The first thing we need to remember is that these teens may look like adults, bathe and be responsible (maybe) with their homework like adults, but their brains are not.  All too often, parents stop parenting when a child seems self-sufficient from the outside.  Arguing and fighting, assuming they think like adults is only going to go from bad to worse.  Parents need to understand that the part of the brain that is still developing in the teen is the frontal cortex, where impulse control and future thinking is housed.  This doesn’t mean they are unable to think into the future, it just mean it takes 10 times the effort it takes an adult (I’m making that number up, but you get the point).  If that is true, then when things get heated, the first thing your teen is feeling is all of their emotions in the moment and no way out.  They feel overwhelmed, mad, sad, and probably like they want to escape- all at once.  They don’t have the wisdom we adults have that if they just push through the conflict and connect, then the relationship goes deeper and becomes more safe.  But of course, that’s assuming that we are indeed having a mature, grown up argument and have learned that ourselves.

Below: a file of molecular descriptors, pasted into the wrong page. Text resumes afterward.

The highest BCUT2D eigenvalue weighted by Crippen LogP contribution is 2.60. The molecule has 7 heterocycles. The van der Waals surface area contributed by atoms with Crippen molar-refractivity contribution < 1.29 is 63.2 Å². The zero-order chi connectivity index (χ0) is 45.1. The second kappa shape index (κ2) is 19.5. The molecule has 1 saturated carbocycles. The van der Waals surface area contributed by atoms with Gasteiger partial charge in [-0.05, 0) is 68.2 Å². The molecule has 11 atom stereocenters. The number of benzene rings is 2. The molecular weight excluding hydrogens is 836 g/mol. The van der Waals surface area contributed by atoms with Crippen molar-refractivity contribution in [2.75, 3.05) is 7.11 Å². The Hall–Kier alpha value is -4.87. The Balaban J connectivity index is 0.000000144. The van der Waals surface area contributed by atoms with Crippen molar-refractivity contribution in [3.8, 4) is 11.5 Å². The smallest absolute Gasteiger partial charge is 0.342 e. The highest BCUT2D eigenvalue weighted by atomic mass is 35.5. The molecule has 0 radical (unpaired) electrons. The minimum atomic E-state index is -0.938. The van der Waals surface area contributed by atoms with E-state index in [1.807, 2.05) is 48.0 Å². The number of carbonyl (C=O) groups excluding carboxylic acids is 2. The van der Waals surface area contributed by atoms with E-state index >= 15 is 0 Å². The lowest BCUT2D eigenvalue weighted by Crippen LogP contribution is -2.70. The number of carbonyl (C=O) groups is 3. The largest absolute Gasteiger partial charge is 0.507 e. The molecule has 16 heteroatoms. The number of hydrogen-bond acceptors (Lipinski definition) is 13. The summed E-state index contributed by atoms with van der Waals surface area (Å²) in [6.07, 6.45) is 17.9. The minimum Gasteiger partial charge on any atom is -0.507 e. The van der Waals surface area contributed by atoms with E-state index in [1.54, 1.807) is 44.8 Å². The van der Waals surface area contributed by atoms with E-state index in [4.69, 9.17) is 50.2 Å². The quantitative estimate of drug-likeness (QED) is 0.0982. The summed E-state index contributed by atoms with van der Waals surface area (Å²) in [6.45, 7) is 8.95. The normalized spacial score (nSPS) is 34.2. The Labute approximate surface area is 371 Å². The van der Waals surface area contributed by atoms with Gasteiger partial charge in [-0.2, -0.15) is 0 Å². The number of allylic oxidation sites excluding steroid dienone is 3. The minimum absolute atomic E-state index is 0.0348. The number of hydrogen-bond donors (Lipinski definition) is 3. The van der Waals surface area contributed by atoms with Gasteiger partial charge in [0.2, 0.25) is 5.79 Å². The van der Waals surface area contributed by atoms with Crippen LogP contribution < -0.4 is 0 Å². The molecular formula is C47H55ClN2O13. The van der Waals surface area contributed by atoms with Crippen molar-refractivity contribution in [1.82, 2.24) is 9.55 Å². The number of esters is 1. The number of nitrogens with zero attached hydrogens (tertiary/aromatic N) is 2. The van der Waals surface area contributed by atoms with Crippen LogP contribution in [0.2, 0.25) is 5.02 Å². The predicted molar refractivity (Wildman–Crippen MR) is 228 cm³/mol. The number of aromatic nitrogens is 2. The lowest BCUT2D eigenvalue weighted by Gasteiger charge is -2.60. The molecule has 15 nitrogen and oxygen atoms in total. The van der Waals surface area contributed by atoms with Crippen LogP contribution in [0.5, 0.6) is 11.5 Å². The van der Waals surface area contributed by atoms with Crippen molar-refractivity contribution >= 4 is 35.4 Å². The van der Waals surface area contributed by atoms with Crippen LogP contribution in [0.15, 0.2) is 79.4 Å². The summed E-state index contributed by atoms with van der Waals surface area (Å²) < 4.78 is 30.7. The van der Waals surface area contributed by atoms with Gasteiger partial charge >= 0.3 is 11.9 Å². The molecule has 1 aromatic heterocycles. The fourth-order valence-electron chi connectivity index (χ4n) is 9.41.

When you have parents that have also not learned how to engage in healthy conflict and are still emotionally stuck as teens themselves, you end up with a big fat mess.  You end up with a teen that is depending on their parents to teach them how to communicate now completely overwhelmed and beyond frustrated.  The only answer for them is to somehow be the adult in the relationship, if they can figure that out.  Otherwise, you have a teen that either mimics the immaturity in the home or shuts down completely, often going inward and hating or hurting themselves because they assume they are the problem.  When they see their parents scream, stomp their feet, slam doors, call names, shut down, interrupt, drink, and go on the defensive- they might as well just go to their room and stop communicating all together.  They can get plenty of that drama at school.